7. Barbara Jorgensen
    December 16, 2011

    Readers–I am not sure consumers are as aware of RoHS as manufacturers–theoretically, consumers should benefit from the law anyway because almost everything is lead-free (at least). It remians an issue for manufacturers because products are being added to the scope of RoHS, which means developments on haz-substance free manufacturing will continue. Also, if there is a major enforcement event–which there hasn't been yet–there would be a lot of publicity. If a major infrastructure investment had to be dismantled–and there are provisions in RoHS for “industrial” electronics-RoHS will become more visible.

  8. mfbertozzi
    December 16, 2011

    I agree Barbara, producers have to know in depth the standard and endconsumers (potentially) could receive benefits in case products, inside the market, are compliant to. Be aware of, at least, in terms of general issues, could help endusers in protection their safety. Sometimes people buy products on-line and are attracted by low costs and it happens quite often reasons to be cheaper then are exactly due to low production's quality and rules not respected.

  9. Taimoor Zubar
    December 17, 2011

    “There is no such thing as a RoHS logo”

    Barbara, does the absense of logo means that RoHS compliance is not something that consumers can take as an indicator to help them while picking products? What could be the reason behind not having the logo?

  10. prabhakar_deosthali
    December 18, 2011

    Since the list of material covered under ROHS complaince will be evr changing the ROHS compliance has to have a date or some kind of version associated with it.  So like new car  emission norms are declared every now and then, new ROHS norms will come into force from time to time. 


    A product claiming ROHS complaince has to say which ROHS version.

  11. Barbara Jorgensen
    December 19, 2011

    @Taimoor–good question. From what I hear, the CE label is more important to consumers than a RoHS designation. And, in fact, it is not so much RoHS as it is “green.” In other words, I think consumers know that RoHS equals green (for the most part) so a manufacturer's logo–a leaf, a pb-free symbol, etc., may do the trick for consumer awareness.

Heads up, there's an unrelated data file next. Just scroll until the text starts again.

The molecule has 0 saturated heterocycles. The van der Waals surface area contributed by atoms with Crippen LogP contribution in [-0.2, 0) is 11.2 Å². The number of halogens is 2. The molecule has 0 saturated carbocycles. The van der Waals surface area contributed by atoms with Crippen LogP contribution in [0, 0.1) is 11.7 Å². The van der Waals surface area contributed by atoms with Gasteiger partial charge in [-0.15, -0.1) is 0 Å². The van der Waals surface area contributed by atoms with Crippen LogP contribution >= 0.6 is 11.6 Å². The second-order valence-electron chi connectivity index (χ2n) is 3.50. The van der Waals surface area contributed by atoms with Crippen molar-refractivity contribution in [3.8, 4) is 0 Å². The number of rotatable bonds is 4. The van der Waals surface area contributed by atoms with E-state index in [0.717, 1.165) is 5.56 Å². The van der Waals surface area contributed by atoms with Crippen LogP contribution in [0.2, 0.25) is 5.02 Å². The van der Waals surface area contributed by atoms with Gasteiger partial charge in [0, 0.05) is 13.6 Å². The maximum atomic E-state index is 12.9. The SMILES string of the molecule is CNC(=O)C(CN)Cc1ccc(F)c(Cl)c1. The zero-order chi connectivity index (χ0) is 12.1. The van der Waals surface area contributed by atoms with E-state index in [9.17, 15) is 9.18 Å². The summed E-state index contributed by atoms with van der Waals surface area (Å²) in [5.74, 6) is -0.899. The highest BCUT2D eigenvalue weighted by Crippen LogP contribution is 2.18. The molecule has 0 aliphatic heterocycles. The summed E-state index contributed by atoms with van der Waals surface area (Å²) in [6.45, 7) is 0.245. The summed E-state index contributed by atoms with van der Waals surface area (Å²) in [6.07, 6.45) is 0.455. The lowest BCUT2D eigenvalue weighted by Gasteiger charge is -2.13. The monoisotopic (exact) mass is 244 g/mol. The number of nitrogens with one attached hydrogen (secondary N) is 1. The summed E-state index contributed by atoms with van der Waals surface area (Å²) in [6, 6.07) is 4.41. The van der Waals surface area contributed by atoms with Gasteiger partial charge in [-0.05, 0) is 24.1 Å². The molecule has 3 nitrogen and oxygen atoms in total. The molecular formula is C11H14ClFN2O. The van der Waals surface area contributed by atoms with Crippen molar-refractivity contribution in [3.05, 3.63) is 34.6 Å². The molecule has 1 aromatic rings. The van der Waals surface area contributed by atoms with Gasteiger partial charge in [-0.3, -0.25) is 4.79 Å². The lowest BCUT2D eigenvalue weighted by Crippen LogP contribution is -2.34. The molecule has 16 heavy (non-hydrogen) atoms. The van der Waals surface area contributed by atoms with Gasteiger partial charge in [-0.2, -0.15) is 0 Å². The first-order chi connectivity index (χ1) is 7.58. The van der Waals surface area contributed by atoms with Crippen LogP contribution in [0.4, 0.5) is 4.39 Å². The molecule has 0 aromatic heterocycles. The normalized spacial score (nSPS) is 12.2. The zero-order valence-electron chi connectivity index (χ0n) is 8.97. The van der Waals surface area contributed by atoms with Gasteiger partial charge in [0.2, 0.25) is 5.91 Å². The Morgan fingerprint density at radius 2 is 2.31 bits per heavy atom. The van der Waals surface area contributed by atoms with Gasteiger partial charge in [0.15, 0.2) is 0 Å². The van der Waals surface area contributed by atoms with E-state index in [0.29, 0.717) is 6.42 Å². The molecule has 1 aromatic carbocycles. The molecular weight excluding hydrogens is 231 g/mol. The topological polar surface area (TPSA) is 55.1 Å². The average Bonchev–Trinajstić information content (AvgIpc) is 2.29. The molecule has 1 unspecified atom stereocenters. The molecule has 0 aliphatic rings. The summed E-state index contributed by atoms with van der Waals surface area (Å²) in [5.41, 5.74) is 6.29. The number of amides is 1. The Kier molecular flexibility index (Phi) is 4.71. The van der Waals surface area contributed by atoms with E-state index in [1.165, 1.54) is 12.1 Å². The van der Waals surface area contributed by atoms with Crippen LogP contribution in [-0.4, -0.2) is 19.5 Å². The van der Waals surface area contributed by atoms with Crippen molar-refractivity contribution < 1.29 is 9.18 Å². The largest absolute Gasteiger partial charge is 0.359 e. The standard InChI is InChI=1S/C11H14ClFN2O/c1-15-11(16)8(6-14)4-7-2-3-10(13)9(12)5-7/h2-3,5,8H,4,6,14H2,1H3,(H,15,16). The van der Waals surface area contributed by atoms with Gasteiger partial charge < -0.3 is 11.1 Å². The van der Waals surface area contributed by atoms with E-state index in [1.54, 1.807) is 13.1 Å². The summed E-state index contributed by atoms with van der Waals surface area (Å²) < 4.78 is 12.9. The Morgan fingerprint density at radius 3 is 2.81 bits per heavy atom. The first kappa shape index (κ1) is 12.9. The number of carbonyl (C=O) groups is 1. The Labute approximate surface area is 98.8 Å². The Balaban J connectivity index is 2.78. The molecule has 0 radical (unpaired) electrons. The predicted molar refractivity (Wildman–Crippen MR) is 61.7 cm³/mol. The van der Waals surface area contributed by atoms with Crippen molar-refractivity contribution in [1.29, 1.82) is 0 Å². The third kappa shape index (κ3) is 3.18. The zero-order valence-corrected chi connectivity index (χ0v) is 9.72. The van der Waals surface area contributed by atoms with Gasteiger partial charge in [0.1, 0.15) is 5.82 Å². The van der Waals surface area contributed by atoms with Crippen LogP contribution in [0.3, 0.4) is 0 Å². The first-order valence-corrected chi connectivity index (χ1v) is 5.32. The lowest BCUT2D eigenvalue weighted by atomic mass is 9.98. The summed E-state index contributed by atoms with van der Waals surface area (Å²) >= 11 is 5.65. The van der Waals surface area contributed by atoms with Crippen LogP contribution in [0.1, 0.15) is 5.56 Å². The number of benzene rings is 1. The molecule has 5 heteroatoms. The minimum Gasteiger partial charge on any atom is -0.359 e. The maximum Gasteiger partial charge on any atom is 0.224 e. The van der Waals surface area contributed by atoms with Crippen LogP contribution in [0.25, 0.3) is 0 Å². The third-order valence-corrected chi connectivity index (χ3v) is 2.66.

12. Jay_Bond
    December 19, 2011

    It is going to be interesting to see how many more items get added to their list. This ever changing  RoHS could have some serious implications for companies, especially if they have developed porducts that currently comply only to find out they will be noncompliant in a few years.

  13. t.alex
    December 20, 2011

    Ahh how to indicate version on Rohs logo?

  14. Barbara Jorgensen
    December 20, 2011

    How about the ever-popular 2.0 designation?

    RoHS 2.0

  15. mario8a
    December 21, 2011

    In my experience, meeting RoHS requirements was not our. Biggest concern, but managing all the i formation and certificates merried to the SGS report, until today many suppliers do no know how to fill the MDF correctly.

  16. mario8a
    December 21, 2011

    Many testing labs have their own logo such as ETL CSA, not having a logo prevents any kind of restriction on what lab to use and avoids confusion for the end customer about what logo or what lab is better. Besides RoHS do not enforce labeling, I think only RoHS China

  17. William K.
    December 21, 2011

    This is an interesting and worthwhile write-up. One thing that I do on those occasions when I look for a “consumer electronics” item, is to avoid those items that claim to be RoHS compliant, since it immediately identifies that the solder is inferior, and less reliable. We all know that this is true, although many will say that the higher temperatures and more brittle solder, combined with a greater tend toward whisker growth, really don't matter.